# Characterization of Integrable Functions

## Theorem

Let $\struct {X, \Sigma, \mu}$ be a measure space.

Let $f: X \to \overline \R, f \in \MM_{\overline \R}$ be a $\Sigma$-measurable function.

Then the following are equivalent:

- $(1): \quad f \in \map {\LL_{\overline \R} } \mu$, that is, $f$ is $\mu$-integrable.
- $(2): \quad$ The positive and negative parts $f^+$ and $f^-$ are $\mu$-integrable.
- $(3): \quad$ The absolute value $\size f$ of $f$ is $\mu$-integrable.
- $(4): \quad$ There exists an $\mu$-integrable function $g: X \to \overline \R$ such that $\size f \le g$ pointwise.

This page has been identified as a candidate for refactoring of advanced complexity.In particular: Several results here, making specific referencing impreciseUntil this has been finished, please leave
`{{Refactor}}` in the code.
Because of the underlying complexity of the work needed, it is recommended that you do not embark on a refactoring task until you have become familiar with the structural nature of pages of $\mathsf{Pr} \infty \mathsf{fWiki}$.To discuss this page in more detail, feel free to use the talk page.When this work has been completed, you may remove this instance of `{{Refactor}}` from the code. |

## Proof

We prove the whole cycle of implications:

- $(1) \implies (2) \quad$ by definition of $(1)$

- $(2) \implies (3)\quad$ because $\size f = f^+ + f^-$ and Integral of Positive Measurable Function is Additive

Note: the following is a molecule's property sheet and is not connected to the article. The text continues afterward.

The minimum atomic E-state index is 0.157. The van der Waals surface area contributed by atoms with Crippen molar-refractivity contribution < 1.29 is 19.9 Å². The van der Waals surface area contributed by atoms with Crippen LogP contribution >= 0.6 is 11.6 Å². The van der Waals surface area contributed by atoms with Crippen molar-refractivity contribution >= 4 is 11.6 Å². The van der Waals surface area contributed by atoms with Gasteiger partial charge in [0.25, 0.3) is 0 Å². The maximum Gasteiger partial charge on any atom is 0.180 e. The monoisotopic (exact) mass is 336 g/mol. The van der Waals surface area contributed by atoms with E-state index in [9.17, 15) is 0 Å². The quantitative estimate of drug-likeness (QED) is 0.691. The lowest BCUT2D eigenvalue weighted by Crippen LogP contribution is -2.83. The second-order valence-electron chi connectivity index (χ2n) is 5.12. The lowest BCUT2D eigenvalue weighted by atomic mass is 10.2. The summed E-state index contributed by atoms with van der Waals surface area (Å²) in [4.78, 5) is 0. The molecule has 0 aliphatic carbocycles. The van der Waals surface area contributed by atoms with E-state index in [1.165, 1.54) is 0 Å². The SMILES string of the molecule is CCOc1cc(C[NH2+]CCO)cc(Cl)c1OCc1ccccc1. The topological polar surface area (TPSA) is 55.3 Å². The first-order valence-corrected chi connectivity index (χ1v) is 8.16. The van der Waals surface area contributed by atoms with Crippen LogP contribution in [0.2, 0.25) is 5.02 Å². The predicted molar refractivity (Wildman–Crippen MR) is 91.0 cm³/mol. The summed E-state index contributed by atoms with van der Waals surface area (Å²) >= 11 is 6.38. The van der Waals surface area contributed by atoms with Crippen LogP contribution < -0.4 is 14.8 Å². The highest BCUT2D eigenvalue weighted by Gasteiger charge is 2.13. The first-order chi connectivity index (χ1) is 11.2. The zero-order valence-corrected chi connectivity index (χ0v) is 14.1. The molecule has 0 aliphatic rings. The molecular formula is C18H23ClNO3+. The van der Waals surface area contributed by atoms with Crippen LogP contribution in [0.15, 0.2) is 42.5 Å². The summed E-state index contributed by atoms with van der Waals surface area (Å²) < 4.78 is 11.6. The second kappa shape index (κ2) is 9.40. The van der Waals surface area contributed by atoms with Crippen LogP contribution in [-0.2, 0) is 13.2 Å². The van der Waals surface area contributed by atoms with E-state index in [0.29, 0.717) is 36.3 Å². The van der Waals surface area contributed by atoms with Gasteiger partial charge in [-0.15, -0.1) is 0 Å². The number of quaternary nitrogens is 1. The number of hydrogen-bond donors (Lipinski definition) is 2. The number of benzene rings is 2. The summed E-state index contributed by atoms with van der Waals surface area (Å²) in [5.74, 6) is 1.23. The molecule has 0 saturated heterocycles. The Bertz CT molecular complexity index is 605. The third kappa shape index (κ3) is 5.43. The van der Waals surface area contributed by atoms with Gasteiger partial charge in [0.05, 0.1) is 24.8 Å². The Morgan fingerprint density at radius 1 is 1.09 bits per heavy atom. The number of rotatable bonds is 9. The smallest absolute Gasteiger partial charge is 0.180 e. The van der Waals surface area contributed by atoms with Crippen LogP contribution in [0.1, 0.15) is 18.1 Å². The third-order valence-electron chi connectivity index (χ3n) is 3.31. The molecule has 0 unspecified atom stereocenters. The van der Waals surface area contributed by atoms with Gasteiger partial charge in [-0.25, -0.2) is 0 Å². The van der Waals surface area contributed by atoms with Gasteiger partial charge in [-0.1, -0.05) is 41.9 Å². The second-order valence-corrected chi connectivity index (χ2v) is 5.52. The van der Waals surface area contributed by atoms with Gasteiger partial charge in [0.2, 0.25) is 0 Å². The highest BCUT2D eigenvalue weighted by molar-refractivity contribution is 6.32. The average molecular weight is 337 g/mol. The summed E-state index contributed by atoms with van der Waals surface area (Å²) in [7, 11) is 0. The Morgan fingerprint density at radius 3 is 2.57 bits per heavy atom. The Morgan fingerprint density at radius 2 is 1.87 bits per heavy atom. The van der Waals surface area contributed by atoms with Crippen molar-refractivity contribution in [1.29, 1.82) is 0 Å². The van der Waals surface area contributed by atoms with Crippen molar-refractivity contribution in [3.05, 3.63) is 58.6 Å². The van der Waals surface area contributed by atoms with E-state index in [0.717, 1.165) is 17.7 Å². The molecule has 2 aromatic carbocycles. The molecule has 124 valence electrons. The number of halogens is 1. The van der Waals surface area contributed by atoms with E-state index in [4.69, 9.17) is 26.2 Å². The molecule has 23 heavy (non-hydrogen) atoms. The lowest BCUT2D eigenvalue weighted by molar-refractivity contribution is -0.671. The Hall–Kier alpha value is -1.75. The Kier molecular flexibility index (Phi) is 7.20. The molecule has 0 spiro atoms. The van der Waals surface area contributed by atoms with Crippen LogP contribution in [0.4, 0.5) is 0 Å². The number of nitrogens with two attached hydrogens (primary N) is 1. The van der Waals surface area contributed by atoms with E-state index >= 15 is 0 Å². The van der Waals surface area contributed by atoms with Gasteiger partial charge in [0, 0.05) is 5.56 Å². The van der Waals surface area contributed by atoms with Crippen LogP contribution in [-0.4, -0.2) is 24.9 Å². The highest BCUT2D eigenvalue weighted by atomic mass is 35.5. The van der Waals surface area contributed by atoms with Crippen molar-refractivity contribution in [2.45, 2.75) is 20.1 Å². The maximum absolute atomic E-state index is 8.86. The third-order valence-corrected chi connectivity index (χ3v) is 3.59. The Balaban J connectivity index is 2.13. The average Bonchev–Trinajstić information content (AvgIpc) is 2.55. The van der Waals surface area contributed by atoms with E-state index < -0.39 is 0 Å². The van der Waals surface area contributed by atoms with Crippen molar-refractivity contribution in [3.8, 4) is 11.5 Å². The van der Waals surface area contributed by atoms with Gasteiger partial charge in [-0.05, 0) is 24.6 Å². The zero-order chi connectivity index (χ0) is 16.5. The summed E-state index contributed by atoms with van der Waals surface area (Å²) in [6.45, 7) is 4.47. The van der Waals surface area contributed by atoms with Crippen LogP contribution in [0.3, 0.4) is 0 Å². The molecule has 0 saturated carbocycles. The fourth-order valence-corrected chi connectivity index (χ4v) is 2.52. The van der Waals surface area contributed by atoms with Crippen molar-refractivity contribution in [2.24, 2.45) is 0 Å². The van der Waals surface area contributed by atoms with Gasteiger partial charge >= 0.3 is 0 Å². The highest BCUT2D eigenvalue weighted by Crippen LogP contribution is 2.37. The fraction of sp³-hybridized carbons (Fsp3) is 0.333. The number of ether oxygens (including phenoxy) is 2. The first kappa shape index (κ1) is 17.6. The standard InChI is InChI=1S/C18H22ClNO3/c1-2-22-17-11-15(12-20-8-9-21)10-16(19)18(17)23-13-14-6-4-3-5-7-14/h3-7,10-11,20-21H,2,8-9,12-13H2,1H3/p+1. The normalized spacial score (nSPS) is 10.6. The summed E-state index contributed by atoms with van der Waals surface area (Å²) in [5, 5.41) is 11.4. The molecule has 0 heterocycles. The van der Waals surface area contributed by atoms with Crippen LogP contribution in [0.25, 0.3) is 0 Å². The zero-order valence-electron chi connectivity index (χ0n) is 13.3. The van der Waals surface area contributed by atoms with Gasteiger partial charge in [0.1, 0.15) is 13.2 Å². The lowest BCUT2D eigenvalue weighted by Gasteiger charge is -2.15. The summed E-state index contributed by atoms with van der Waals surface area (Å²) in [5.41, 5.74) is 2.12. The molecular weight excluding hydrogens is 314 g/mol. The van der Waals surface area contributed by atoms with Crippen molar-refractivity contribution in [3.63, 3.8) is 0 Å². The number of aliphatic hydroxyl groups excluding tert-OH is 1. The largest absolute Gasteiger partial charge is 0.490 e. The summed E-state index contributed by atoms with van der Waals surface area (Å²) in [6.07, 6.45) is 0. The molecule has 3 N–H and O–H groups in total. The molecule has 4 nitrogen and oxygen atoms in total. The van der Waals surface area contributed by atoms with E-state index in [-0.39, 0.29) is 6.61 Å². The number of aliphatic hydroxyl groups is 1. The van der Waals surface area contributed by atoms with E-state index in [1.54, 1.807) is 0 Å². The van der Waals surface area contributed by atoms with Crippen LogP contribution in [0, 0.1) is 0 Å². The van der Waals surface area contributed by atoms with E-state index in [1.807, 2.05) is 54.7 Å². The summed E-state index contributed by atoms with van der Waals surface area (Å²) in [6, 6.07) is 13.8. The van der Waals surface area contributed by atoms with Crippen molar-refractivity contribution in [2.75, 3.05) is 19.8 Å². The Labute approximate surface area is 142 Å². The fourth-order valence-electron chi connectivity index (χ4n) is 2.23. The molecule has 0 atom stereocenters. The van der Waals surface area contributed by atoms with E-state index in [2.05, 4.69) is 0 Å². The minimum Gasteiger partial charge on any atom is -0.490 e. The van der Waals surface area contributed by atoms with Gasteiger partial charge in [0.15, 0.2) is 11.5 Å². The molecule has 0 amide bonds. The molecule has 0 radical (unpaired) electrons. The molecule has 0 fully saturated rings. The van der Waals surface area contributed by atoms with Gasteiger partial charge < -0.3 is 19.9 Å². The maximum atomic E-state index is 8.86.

- $(3) \implies (4)\quad$ because $g:= \size f$ exists

It remains to demonstrate $(4) \implies (1)$.

Let $f \in \MM_{\overline \R}$ and $g$ according to $(4)$.

Then:

- $f = f^+ - f^-$

where $f^+$ is the positive and $f^-$ is the negative part of $f$.

We have that $f^+$ and $f^-$ are positive and measurable.

Let $f^0$ stand for either $f^+$ or $f^-$.

We have that:

- $\size f = f^+ + f^-$

Therefore:

- $f^0 \le \size f \le g$

It is to be shown that the Integral of Positive Measurable Function of $f^0$ exists and is finite.

Let $\EE^+$ and $\map {I_\mu} h$ be defined as in Integral of Positive Measurable Function.

Then:

- $\forall h \in \EE^+$: $h \le f^0 \implies h \le g$

Hence:

- $\set {h: h \le f^0, h \in \EE^+} \subseteq \set {h: h \le g, h \in \EE^+}$

- $\ds \int f^0 \rd \mu := \sup \set {\map {I_\mu} h: h \le f^0, h \in \EE^+} \le \sup \set {\map {I_\mu} h: h \le g, h \in \EE^+} < \infty$

We have that the integrals for $f^+$ and $f^-$ both are finite.

Therefore $f$ is $\mu$-integrable according to definition.

$\blacksquare$

This article needs to be linked to other articles.In particular: The steps in the above need to be demonstrated and explained by linking to appropriate results on $\mathsf{Pr} \infty \mathsf{fWiki}$ As it stands, none of the above can be followed without knowing all about this subject.You can help $\mathsf{Pr} \infty \mathsf{fWiki}$ by adding these links.To discuss this page in more detail, feel free to use the talk page.When this work has been completed, you may remove this instance of `{{MissingLinks}}` from the code. |

.

## Sources

- 2005: René L. Schilling:
*Measures, Integrals and Martingales*... (previous) ... (next): $10.3$